Nature Landscapes

The Senne

The Senne landscape area extends over an area of approx. 350 km² and is located on the edge of the Teutoburg Forest between Bielefeld, Paderborn and Detmold. The Senne is located on the eastern edge of the Westphalian Bay natural area and is part of the natural spatial unit of Ostmünsterland. The core area of the Senne landscape is the military training area that has existed for over 100 years. Together with the Lippe Forest, part of the Teutoburg Forest, it forms a large contiguous area that is not populated and not divided by major roads. This area is almost 200 km² – unique in the otherwise densely populated North Rhine-Westphalia. Around 80 km² are located the areas of the Teutoburg Forest bordering to the north and east; about 120 km² belong to the Senne military training area. Surrounded by the municipalities of Schlangen, Augustdorf, Hövelhof and the cities of Paderborn, Schloss-Holte Stukenbrock and Bad Lippspringe, the military training area with its characteristic landscape plays a central role in the Senne.

This landscape is largely shaped by the nutrient-poor sandy soils. The Senne sand, which was deposited here about 200,000 years ago, at the end of the Saale Ice Age, when compared to the sands in other regions of northwest Germany, which are of more recent origin and are therefore not so strongly washed out by rainwater, is extremely poor in nutrients and is strongly acidic. The historical pest management on the heathland reinforced this development. When agriculture began to intensify with the introduction of artificial fertilisers at the end of the 19th  century, part of the Senne was already a military training area. This area has never been used intensively for agriculture. These factors make the Senne the most nutrient-poor landscape in North Rhine-Westphalia.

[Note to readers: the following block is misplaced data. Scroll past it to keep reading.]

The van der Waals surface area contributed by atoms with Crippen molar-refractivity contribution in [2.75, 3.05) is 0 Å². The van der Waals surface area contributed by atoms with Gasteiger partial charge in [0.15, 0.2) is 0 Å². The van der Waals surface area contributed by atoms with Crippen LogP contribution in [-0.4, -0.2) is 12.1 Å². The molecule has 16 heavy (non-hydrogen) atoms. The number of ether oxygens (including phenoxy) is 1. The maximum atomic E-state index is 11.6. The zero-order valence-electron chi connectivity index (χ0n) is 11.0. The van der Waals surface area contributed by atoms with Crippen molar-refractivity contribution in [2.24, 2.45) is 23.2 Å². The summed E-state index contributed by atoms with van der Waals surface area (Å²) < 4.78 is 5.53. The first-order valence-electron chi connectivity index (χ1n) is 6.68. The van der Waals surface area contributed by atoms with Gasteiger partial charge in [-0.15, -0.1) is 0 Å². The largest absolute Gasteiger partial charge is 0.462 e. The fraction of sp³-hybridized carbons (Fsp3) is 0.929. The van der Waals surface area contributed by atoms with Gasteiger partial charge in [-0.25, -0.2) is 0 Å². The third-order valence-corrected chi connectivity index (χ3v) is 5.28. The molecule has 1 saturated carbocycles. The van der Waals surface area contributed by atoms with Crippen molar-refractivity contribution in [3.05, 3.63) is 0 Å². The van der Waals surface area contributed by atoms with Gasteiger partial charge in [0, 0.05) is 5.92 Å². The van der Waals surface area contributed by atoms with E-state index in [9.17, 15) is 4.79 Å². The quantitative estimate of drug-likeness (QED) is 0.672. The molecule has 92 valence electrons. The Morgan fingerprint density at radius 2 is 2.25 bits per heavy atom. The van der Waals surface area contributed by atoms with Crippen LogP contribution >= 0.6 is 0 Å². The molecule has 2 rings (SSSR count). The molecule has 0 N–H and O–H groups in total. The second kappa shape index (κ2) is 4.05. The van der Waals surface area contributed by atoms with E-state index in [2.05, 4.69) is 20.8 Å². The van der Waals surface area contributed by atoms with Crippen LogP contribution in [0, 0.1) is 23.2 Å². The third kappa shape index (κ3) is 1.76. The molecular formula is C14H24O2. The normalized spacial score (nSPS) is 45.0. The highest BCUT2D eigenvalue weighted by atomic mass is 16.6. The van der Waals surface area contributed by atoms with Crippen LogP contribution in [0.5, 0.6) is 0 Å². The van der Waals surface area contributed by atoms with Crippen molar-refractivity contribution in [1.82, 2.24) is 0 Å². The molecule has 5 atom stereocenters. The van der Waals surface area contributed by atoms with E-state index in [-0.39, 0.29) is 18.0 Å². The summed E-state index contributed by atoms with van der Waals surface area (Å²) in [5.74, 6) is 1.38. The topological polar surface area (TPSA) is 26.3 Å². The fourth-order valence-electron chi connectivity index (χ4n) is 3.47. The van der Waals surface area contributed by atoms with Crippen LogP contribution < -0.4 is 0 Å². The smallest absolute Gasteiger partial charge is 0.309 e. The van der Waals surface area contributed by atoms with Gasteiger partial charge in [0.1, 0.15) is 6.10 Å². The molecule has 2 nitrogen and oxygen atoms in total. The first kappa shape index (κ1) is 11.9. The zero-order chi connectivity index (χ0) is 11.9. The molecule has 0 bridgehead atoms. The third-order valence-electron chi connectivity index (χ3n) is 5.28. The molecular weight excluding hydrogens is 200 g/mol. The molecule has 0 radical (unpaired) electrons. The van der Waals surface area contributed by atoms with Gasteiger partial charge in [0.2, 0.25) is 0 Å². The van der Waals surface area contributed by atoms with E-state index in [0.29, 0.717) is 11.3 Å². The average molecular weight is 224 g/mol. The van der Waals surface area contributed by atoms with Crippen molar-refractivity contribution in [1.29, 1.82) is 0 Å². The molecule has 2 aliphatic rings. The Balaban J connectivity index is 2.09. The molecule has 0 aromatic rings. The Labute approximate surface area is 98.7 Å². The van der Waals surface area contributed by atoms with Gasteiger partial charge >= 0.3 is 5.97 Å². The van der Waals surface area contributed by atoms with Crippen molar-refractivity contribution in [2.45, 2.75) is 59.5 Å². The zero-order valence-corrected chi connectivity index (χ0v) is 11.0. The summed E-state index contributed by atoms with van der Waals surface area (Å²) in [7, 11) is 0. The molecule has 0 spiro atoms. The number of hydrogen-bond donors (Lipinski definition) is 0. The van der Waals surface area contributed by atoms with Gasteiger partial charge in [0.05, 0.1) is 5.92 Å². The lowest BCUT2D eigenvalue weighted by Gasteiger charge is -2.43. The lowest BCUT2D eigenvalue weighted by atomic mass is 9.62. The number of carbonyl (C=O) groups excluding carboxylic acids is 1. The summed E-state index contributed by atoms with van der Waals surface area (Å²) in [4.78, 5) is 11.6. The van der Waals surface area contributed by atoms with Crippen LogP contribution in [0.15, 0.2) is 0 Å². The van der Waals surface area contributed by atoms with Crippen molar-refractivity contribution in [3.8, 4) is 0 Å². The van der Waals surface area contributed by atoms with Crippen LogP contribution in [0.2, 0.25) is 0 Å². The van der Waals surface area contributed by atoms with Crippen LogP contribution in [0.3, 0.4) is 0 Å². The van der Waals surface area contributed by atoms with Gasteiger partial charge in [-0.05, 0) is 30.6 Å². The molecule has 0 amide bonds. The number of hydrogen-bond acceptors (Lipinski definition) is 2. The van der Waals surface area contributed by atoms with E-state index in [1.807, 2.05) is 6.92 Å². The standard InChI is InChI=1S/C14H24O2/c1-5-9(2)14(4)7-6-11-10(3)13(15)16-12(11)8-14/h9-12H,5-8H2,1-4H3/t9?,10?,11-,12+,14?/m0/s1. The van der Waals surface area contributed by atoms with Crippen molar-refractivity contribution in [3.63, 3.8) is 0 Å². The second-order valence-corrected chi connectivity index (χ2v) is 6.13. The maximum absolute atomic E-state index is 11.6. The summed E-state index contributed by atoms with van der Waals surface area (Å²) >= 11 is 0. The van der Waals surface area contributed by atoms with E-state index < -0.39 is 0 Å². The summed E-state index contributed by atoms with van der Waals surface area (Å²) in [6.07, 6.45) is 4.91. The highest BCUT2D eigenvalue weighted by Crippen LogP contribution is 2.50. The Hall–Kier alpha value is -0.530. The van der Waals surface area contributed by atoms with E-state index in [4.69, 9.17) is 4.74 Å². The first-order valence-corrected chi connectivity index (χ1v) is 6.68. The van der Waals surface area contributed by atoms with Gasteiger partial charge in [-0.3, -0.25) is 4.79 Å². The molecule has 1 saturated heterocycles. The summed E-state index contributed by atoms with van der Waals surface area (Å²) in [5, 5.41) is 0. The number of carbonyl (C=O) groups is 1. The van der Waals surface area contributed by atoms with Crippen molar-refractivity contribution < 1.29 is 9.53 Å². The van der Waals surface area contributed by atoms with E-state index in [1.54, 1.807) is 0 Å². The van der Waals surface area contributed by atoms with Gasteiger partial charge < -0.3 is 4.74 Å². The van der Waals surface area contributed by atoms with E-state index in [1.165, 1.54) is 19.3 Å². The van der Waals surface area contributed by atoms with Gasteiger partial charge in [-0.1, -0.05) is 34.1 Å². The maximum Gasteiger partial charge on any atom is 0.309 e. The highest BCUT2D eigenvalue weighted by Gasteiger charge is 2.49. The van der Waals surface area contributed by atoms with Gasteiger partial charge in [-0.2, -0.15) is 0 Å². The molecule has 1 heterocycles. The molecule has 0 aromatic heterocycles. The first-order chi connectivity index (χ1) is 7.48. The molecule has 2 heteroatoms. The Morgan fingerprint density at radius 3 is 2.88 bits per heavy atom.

Accordingly, we find here many plants, which have become rare today, which have specialised in existing on the acidic soil and with the lack of nutrients. Due to the extensive cultivation of the sandy soils, one plant in particular was able to establish itself in the Senne in the past centuries, which has shaped the landscape to this day: heather. In addition to the heathlands dominated by it, it is forests, bodies of water and moors that make the Senne and the adjacent Teutoburg Forest a mosaic of different habitats with an astonishing biodiversity. 

With the Senne and the adjacent areas of the Teutoburg Forest, a landscape has been preserved that is not only extremely valuable for nature conservation, but is also of national importance for tourism, water management and other areas of public interest.